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Incretin-based drugs and the risk of pancreatic cancer

In this retrospective cohort study, researchers sought to explore if incretin-based diabetes drugs were associated with an increased risk of pancreatic cancer. Specifically, the study was conducted to determine whether such agents, compared with sulfonylureas, were associated with an increased risk of incident pancreatic cancer in people with type 2 diabetes. The researchers examined health databases in the UK, the US and Canada over 6 years and found that incretin-based drugs were not associated with an increased risk of pancreatic cancer compared with sulfonylureas.

By Colin Kenny, GP, Dromore

While incretin-based drugs have the potential to offer improved hypoglycaemia and body weight profiles compared with older therapies, there has been concern that their use might be associated with the development of pancreatic cancer. Such a relationship has not been evident from randomised control trials, but the researchers decided to analyse a number of very large healthcare databases. Health records in the UK, the US and Canada offered a combined population of 972,384 patients initiating antidiabetes drugs over a 6-year period. In each cohort, incident cases of pancreatic cancer were matched with controls.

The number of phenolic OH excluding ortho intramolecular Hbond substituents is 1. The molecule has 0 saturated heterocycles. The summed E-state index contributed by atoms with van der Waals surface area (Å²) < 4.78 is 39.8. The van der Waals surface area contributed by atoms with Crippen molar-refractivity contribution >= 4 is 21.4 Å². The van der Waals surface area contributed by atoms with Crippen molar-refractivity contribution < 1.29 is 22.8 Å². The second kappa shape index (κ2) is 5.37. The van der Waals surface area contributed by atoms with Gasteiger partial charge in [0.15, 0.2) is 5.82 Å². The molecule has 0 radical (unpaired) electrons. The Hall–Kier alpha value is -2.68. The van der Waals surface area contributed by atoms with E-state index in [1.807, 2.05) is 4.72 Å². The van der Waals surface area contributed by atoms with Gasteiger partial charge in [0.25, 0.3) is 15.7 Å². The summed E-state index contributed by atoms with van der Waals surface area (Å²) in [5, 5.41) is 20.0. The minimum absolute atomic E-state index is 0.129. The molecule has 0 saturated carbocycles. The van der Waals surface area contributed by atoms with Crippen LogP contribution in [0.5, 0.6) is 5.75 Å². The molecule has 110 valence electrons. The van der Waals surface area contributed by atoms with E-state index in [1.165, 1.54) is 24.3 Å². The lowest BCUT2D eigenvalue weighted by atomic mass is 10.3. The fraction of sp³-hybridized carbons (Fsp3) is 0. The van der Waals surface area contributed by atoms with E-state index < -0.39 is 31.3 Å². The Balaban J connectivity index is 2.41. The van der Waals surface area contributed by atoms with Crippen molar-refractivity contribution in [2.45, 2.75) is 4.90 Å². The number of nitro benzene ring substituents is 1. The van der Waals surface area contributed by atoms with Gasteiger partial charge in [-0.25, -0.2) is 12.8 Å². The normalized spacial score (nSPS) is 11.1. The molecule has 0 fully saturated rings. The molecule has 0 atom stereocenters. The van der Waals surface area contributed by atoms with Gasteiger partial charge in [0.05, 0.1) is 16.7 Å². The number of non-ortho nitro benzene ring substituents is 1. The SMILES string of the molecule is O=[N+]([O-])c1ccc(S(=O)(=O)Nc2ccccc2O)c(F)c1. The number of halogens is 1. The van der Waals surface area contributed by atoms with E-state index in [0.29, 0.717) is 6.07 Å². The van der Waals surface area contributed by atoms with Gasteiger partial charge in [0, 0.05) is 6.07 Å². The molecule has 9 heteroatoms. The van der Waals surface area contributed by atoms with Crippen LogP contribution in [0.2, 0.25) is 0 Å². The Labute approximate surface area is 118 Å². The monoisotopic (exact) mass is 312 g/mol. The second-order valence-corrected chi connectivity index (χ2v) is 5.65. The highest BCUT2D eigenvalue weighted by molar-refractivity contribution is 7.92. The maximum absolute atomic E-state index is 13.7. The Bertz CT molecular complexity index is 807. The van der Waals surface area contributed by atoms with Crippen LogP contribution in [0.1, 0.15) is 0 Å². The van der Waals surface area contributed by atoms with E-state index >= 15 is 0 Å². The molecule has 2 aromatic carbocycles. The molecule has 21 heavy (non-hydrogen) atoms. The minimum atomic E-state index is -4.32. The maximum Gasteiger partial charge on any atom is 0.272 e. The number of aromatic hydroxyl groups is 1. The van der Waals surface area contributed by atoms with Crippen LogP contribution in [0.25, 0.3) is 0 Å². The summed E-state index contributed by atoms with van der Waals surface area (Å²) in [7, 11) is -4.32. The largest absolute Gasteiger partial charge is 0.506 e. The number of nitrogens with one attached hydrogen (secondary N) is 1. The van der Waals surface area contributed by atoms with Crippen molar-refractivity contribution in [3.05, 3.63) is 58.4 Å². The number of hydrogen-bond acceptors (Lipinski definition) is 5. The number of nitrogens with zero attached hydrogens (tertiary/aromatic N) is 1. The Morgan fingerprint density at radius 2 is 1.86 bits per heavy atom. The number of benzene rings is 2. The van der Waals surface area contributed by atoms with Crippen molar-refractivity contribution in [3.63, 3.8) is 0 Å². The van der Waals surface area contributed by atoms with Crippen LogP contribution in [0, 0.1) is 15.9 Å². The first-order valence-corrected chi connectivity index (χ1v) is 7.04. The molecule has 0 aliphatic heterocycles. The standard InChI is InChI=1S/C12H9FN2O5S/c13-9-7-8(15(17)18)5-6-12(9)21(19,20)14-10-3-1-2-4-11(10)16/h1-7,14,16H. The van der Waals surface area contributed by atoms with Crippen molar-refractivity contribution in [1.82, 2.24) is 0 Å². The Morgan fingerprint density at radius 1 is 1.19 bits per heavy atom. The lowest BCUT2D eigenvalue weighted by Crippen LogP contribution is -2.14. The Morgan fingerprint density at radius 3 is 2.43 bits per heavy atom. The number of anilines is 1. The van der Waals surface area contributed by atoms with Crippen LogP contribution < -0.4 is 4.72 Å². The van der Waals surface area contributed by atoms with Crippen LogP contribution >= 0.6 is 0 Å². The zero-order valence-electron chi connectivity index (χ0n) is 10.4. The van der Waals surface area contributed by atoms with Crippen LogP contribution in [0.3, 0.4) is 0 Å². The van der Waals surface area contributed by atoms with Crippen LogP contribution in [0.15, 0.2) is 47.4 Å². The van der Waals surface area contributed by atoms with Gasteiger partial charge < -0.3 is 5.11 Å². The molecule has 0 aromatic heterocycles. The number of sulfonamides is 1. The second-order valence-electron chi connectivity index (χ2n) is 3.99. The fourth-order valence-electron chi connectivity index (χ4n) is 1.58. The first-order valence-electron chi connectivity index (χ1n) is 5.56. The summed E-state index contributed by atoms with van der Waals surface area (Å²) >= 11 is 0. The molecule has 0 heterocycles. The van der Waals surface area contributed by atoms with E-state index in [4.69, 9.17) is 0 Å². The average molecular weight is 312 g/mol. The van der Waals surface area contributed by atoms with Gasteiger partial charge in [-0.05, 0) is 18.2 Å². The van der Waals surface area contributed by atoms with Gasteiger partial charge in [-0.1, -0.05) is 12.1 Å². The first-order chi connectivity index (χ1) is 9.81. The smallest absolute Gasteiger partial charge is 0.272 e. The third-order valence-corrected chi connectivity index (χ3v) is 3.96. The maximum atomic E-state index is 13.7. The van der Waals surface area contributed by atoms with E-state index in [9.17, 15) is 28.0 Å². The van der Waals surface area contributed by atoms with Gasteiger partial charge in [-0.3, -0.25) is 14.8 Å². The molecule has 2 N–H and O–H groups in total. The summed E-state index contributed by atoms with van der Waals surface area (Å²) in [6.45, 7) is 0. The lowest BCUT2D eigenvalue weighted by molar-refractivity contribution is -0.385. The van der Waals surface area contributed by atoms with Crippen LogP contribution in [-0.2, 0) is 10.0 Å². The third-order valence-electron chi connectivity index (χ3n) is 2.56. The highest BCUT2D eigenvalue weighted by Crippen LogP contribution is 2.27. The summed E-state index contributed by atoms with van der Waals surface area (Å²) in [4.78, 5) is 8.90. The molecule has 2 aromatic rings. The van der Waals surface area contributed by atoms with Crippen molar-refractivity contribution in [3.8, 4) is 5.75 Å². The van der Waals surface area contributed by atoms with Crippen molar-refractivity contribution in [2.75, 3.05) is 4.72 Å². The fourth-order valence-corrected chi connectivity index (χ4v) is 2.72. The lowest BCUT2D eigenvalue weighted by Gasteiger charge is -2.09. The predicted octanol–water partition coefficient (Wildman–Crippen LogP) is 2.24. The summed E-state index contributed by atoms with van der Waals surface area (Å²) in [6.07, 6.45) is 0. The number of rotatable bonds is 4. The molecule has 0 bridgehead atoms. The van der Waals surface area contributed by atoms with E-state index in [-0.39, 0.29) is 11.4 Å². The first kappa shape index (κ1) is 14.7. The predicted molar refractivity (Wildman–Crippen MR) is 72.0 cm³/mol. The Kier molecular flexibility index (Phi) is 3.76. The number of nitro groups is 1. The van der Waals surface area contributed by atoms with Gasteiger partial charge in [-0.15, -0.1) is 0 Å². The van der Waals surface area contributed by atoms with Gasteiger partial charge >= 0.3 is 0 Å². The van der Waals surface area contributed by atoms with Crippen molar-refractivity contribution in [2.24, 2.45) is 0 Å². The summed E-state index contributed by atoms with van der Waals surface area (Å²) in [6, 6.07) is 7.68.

The researchers determined that the use of incretin-based drugs, compared with sulfonylureas, was not associated with an increased risk of pancreatic cancer. Nor was there a variation in risk relating to duration of use or drug type. These findings provide some reassurance on the potential association between incretin-based drugs and pancreatic cancer.

To access the full publication, click here

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